“I’m starting to believe there’s no such thing as faithfulness in a relationship, to tell you the truth. I mean, how could someone who claims to love you still cheat on you and hurt you so bad? Does that mean they never loved you? Or love means nothing anymore? I’d like to believe it doesn’t. But I don’t think I can.”
Does Love Guarantee Faithfulness?
For the question itself — does love guarantee faithfulness in a relationship? sadly the answer is No. Love does not guarantee faithfulness n a relationship.
What love guarantees is affection. High affection that promises joy and beauty and understanding and companionship and many other beautiful things. But that’s the end of it really — it is a promise, and nothing more.
But it is that promise that we hold on to. Because the promise is beautiful in itself, and so articulate and attractive that we’re almost sure all its terms will be fulfilled without fail.
Love and Faithfulness, A Contract
We like to think of Love as a contract, for example. And in the contract are terms and conditions, drafted by people without any prescient thought of what’s to come. All they have is the emotions coursing through their veins at that moment to make their decisions by.
Most importantly, though, they both agree to the terms of the contract, which they might not even know for sure, but only have a vague idea of — that is either by conventions or deep-seated wishes they’ve always had.
So during the time they fall in love there’s a strong feeling in their hearts — a strong feeling of affection and hope and trust. But, sadly, of all these things the only thing that’s strongly guaranteed is the affection.
The other feelings are just emotions that we feel are guaranteed but in reality are not. They’re just promises that may may or may not be fulfilled seeing as they’re based only on moment-to-moment parameters; parameters that vary as they choose, with the winds of circumstances sometimes beyond control.
And so even though the affection itself remains whole and intact, there’s never a guarantee that it will make the other parameters remain with it.
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Love Alone isn’t Enough
So again, to answer the question, does love guarantee faithfulness in a relationship, we must consider that, essentially, it is indeed possible to love someone, retain our affection for them over a long period of time, but no longer trust them, or no longer have hope and faith in the relationship.
Not necessarily saying that all these are commonplace events, but they are indeed possible. And most importantly they may be what lead a partner to cheat.
Which is why we believe that the answer to whether love guarantees faithfulness in a relationship is a negative one, because the virtue of faithfulness has a lot more to it required than love.
Does Love Guarantee Faithfulness | The Parameters of Faithfulness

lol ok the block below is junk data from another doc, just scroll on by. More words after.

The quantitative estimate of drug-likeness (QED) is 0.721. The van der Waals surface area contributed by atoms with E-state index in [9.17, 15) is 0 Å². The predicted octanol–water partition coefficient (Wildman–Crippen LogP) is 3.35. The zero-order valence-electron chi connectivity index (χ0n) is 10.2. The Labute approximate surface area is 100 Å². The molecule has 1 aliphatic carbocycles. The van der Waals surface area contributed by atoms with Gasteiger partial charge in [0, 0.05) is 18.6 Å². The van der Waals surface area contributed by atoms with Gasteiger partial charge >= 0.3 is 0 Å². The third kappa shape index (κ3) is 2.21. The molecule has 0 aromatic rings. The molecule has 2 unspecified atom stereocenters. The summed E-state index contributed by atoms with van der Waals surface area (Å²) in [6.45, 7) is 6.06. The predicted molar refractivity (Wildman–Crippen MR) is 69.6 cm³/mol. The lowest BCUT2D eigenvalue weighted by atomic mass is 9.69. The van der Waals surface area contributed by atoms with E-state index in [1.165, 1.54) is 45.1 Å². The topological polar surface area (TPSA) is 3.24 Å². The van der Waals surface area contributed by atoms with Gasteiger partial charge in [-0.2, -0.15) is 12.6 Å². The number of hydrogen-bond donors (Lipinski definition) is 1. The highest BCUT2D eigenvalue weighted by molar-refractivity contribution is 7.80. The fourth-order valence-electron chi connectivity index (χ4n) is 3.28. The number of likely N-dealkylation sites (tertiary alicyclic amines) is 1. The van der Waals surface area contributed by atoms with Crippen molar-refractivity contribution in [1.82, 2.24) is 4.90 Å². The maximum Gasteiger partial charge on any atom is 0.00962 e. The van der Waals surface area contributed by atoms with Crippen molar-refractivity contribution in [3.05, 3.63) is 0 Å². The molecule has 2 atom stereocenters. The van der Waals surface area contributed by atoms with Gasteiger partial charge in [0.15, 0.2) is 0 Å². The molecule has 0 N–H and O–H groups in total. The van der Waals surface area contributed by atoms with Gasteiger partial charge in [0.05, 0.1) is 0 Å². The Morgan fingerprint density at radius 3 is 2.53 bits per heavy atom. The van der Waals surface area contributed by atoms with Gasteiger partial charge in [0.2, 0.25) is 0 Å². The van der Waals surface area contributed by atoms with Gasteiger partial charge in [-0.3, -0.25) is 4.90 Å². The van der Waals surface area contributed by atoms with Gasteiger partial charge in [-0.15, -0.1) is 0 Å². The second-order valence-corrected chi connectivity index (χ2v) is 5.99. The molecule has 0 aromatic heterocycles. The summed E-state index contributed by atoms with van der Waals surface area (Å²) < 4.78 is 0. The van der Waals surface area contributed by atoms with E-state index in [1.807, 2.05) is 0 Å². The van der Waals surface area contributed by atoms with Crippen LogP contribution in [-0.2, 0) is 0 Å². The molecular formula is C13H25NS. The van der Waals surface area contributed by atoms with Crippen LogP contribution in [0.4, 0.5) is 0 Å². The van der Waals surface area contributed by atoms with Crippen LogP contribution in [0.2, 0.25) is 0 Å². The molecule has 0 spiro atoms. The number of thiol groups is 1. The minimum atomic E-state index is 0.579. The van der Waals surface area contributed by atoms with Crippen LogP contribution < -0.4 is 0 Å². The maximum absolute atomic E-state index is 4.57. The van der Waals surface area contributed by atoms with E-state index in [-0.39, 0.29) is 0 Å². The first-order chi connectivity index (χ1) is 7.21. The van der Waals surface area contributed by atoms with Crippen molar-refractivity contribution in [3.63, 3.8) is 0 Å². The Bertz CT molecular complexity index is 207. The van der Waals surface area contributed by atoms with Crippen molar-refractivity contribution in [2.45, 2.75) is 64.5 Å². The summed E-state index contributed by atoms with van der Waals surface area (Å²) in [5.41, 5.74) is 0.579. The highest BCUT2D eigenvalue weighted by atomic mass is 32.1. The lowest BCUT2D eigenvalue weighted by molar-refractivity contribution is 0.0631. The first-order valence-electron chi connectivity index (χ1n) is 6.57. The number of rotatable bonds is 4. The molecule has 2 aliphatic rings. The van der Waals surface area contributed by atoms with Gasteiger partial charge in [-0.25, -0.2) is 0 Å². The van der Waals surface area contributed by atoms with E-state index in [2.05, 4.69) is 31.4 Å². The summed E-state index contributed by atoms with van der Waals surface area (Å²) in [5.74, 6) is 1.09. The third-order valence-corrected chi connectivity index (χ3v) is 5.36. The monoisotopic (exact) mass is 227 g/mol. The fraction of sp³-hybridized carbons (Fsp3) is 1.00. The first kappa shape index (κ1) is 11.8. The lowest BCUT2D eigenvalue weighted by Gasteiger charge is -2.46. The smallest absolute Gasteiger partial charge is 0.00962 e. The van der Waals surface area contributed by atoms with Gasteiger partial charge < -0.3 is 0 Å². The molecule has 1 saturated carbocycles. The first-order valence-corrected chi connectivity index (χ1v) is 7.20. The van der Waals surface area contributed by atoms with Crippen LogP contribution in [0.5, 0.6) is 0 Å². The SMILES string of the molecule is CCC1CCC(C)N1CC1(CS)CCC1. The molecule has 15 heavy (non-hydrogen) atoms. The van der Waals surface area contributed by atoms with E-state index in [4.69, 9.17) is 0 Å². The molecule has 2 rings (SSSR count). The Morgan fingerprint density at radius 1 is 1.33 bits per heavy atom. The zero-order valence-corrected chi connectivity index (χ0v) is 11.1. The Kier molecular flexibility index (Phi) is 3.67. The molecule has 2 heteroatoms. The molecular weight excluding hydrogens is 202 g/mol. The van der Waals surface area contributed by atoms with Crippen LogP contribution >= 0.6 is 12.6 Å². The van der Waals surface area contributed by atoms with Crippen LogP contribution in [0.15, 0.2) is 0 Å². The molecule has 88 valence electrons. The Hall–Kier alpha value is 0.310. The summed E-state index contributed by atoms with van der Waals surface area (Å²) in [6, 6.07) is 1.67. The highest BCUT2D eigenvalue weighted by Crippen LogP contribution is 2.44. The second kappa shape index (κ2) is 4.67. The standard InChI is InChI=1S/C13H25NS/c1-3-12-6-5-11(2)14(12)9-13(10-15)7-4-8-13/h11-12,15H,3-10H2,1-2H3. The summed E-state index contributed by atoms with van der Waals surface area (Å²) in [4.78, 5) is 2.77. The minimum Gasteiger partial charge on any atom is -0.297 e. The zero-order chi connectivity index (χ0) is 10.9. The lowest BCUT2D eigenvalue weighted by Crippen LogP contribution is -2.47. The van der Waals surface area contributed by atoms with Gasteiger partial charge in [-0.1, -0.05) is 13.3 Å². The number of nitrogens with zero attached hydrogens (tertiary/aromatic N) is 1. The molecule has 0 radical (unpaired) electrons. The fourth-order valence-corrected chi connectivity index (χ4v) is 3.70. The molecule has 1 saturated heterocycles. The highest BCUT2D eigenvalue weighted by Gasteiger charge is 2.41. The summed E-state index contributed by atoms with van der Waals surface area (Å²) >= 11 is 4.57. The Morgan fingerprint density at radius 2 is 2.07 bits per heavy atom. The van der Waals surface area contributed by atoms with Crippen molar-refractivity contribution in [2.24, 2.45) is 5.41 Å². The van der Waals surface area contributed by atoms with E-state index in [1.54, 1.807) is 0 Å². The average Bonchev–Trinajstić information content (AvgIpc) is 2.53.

For a partner to remain faithful in a relationship, there must indeed be love, and lots and lots of it. Without this, there, in fact, no hope.
But apart from love there’s also need for a strong and enduring will, and even stronger and more enduring determination, and lastly a huge amount of support from your partner.
Love is beautiful
And anyone who has really, truly fallen in love can be assumed to definitely have the other person’s best interest at heart, and would never seek to hurt that person.
But the external factors, for the weak-willed and undetermined, will always remain the greatest problem.
The physiological/internal factors, too, can not be overemphasized.
The Internal Factors
By external factors, of course, we’re referring to what the senses get as input from the outside world — what we see, smell, feel, etc.
But by physiological/internal factors we mean the inputs we get from inside ourselves, which, as a matter of fact, are just as powerful/important, and can get very overwhelming, even subduing the strongest of us.
The Argument for Love
Some might argue that love should indeed guarantee faithfulness, and that any love that doesn’t wasn’t really love to being with.
The bigger the love, they would say, the stronger one should be at fighting off these urges. And they would be very right.
But, see, in the end even the strongest love (without will and determination and exercise) can be challenged and overcome when the senses (both internal and external) team up to invade at their strongest.
The Argument for Fidelity
Fidelity is very possible, and, dare we say, beautiful. There are people who stay faithful over the course of very long relationships. But to think that only love/affection is enough is nothing more than mere, naive fallacy.
Love is a promise. And most of the time the promises do come true and get fulfilled — that is the joy of it, that is why we have so much faith in it, because that is, indeed, beautiful.
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